Gaslit

Gaslit

Donald Trump’s presidency saw a renewed interest in the rise and fall of Richard Nixon, now almost half a century ago.

In 2017, we got the excellent Mark Felt: The Man Who Brought Down the White House, starring Liam Neeson as the associate FBI director who fed Washington Post reporters Bob Woodward and Carl Bernstein the story behind the Watergate burglary. They nicknamed him “Deep Throat”.

The four-hour documentary Watergate — Or, How We Learned to Stop an Out-of-Control President was released a year later.

Slate produced a podcast about the Watergate scandal in 2020, called Slow Burn. It was so successful that they continued it with a season about Monica Lewinsky and the impeachment of Bill Clinton.

Gaslit is partly based on that podcast. The makers of Slow Burn restored Martha Mitchell’s role in the history of Watergate. Gaslit puts her front and center with a stellar performance by Julia Roberts.

The socialite and wife of Attorney General John Mitchell spoke frankly about Nixon’s shortcomings in newspaper and television interviews. For her honesty, she was called a drunk by the White House and shunned by Republicans. In other words, she was gaslit. The series drives homes how traumatizing that must have been.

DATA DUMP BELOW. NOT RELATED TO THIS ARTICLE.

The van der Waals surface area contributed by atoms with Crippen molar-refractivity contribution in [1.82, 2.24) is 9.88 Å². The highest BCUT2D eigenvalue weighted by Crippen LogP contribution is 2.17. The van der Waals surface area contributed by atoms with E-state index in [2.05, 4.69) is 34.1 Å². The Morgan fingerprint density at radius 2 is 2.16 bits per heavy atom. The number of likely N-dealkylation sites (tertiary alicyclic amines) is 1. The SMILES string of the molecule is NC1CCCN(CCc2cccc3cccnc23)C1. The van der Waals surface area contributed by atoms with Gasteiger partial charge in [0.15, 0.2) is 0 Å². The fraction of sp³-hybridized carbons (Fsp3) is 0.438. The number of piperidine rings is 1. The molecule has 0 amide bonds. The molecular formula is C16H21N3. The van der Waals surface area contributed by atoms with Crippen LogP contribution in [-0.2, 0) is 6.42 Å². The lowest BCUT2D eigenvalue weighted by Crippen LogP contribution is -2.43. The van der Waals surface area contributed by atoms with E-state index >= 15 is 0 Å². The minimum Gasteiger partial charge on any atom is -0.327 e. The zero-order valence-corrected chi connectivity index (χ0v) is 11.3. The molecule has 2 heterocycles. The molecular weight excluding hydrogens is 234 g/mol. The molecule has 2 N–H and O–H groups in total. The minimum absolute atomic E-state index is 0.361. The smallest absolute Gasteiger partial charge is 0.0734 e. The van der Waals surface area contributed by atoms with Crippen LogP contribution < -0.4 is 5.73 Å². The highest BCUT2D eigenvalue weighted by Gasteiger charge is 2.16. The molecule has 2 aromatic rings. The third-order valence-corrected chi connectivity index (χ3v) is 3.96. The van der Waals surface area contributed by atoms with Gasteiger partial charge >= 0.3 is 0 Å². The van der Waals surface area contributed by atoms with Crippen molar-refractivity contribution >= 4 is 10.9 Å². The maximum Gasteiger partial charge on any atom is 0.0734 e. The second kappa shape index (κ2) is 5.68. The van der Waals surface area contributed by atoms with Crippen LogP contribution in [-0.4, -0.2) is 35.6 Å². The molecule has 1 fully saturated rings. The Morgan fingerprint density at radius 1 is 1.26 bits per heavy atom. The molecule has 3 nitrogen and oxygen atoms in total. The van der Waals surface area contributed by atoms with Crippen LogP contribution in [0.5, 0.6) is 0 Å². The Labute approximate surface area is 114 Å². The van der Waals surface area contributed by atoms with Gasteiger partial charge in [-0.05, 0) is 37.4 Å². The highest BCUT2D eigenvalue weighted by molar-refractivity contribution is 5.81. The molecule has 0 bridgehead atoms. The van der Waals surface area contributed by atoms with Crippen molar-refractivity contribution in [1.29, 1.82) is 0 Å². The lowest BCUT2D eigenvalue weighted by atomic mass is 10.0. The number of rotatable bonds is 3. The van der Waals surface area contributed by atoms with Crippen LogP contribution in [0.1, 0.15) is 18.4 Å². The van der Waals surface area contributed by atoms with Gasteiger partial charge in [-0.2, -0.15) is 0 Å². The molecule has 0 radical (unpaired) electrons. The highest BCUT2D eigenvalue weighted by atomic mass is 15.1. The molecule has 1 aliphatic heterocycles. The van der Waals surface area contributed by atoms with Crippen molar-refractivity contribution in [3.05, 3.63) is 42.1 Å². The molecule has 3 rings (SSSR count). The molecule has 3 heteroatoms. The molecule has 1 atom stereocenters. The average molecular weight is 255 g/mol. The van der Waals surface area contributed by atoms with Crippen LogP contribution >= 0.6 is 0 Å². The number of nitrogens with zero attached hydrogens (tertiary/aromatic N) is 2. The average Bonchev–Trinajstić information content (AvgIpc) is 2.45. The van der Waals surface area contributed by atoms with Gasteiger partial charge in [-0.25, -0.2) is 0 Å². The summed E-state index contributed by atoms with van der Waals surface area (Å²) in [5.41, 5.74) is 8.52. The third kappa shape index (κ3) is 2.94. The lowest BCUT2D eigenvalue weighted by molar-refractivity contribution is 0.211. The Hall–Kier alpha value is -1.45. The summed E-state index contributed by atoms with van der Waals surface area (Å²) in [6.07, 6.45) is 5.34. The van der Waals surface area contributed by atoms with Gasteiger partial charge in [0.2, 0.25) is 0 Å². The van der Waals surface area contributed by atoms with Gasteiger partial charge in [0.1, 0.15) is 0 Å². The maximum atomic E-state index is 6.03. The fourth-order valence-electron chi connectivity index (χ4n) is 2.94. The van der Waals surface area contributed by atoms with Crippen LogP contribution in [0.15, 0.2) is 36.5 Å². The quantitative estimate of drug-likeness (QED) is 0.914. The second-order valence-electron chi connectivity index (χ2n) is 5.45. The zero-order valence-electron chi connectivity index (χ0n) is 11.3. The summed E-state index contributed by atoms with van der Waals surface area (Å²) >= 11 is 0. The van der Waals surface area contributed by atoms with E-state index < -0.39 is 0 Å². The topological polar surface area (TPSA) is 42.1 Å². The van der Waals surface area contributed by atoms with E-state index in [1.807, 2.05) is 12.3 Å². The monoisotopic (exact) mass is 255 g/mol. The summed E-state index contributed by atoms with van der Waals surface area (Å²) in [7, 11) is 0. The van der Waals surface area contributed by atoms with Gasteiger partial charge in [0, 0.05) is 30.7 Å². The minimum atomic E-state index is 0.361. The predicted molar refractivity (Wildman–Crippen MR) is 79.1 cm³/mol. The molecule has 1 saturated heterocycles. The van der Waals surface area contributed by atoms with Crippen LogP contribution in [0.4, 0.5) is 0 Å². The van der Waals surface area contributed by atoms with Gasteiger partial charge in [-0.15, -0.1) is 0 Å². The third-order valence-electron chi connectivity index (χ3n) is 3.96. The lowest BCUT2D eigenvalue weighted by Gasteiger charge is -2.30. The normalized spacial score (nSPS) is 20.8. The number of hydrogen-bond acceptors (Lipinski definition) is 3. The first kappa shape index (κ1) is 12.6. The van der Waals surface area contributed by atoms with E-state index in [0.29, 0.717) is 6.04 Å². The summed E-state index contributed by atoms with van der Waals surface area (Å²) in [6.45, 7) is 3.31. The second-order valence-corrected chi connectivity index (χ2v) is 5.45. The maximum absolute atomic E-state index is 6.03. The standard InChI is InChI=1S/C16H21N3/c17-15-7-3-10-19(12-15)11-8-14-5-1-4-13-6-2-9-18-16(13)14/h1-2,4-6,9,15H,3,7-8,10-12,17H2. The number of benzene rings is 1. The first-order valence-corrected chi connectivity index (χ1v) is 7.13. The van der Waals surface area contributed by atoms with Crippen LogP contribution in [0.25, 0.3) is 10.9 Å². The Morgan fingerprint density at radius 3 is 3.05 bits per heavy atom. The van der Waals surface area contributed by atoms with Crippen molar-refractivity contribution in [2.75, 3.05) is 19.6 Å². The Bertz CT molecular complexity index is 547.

We already knew Roberts could play the no-holds-barred Southern belle from her role as Joanna Herring in Charlie Wilson’s War. She excels as Martha Mitchell, bringing out the woman’s fragility and vigor.

In addition to Roberts, the series boasts impressive performances by Dan Stevens, of Downton Abbey fame, as the slippery John Dean and Shea Whigham, of Boardwalk Empire, as the half-psychopathic Gordon Liddy, who organized the Watergate break-in.

Special mention must go to Sean Penn as John Mitchell. He is so immersed in the role (thanks in no small part to outstanding makeup) that I didn’t realize it was Penn until I read the credits!

I will say eight episodes are a bit much if you’re not a political or history junkie. If they had cut the screentime of some of the peripheral characters, like Liddy, the story could have easily fit in five or six episodes.

Also don’t make this the first thing you read or watch about Watergate. In addition to the titles I listed in the beginning, I recommend Oliver Stone’s 1995 Nixon and — of course — the 1976 classic All the President’s Men, starring Robert Redford and Dustin Hoffman as Woodward and Bernstein. Once you’ve seen those, Gaslit does lend a new perspective on the scandal that brought down a president.

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